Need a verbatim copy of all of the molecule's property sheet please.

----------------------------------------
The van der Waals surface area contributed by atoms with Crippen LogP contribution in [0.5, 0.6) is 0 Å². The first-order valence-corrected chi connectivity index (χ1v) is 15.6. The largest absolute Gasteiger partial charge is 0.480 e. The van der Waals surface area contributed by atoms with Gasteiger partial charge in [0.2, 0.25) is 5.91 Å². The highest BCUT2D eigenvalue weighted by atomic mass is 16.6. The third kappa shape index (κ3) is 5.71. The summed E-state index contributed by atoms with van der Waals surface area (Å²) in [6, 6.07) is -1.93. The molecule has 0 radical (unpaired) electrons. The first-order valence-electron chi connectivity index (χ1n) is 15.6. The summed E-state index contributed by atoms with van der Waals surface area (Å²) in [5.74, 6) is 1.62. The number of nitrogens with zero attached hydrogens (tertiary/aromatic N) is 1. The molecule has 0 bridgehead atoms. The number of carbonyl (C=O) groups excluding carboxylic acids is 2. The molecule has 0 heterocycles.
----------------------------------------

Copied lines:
The van der Waals surface area contributed by atoms with Crippen LogP contribution in [0.5, 0.6) is 0 Å². The first-order valence-corrected chi connectivity index (χ1v) is 15.6. The largest absolute Gasteiger partial charge is 0.480 e. The van der Waals surface area contributed by atoms with Gasteiger partial charge in [0.2, 0.25) is 5.91 Å². The highest BCUT2D eigenvalue weighted by atomic mass is 16.6. The third kappa shape index (κ3) is 5.71. The summed E-state index contributed by atoms with van der Waals surface area (Å²) in [6, 6.07) is -1.93. The molecule has 0 radical (unpaired) electrons. The first-order valence-electron chi connectivity index (χ1n) is 15.6. The summed E-state index contributed by atoms with van der Waals surface area (Å²) in [5.74, 6) is 1.62. The number of nitrogens with zero attached hydrogens (tertiary/aromatic N) is 1. The molecule has 0 bridgehead atoms. The number of carbonyl (C=O) groups excluding carboxylic acids is 2. The molecule has 0 heterocycles.